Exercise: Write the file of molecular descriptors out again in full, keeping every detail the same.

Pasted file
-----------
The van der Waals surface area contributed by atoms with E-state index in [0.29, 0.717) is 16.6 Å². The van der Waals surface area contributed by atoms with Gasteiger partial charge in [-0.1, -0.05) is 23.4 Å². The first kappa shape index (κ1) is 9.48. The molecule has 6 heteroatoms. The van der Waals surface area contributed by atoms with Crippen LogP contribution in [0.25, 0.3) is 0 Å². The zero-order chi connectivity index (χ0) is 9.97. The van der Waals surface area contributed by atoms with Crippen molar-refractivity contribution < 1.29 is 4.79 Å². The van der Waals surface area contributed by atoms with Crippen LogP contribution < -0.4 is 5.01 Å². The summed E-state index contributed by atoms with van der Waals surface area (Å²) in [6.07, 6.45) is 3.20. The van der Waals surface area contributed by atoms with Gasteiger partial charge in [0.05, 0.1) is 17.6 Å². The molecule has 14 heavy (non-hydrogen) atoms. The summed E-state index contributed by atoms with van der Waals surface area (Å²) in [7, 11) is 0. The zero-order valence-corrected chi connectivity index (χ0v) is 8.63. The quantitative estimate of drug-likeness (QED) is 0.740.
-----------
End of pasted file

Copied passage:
The van der Waals surface area contributed by atoms with E-state index in [0.29, 0.717) is 16.6 Å². The van der Waals surface area contributed by atoms with Gasteiger partial charge in [-0.1, -0.05) is 23.4 Å². The first kappa shape index (κ1) is 9.48. The molecule has 6 heteroatoms. The van der Waals surface area contributed by atoms with Crippen LogP contribution in [0.25, 0.3) is 0 Å². The zero-order chi connectivity index (χ0) is 9.97. The van der Waals surface area contributed by atoms with Crippen molar-refractivity contribution < 1.29 is 4.79 Å². The van der Waals surface area contributed by atoms with Crippen LogP contribution < -0.4 is 5.01 Å². The summed E-state index contributed by atoms with van der Waals surface area (Å²) in [6.07, 6.45) is 3.20. The van der Waals surface area contributed by atoms with Gasteiger partial charge in [0.05, 0.1) is 17.6 Å². The molecule has 14 heavy (non-hydrogen) atoms. The summed E-state index contributed by atoms with van der Waals surface area (Å²) in [7, 11) is 0. The zero-order valence-corrected chi connectivity index (χ0v) is 8.63. The quantitative estimate of drug-likeness (QED) is 0.740.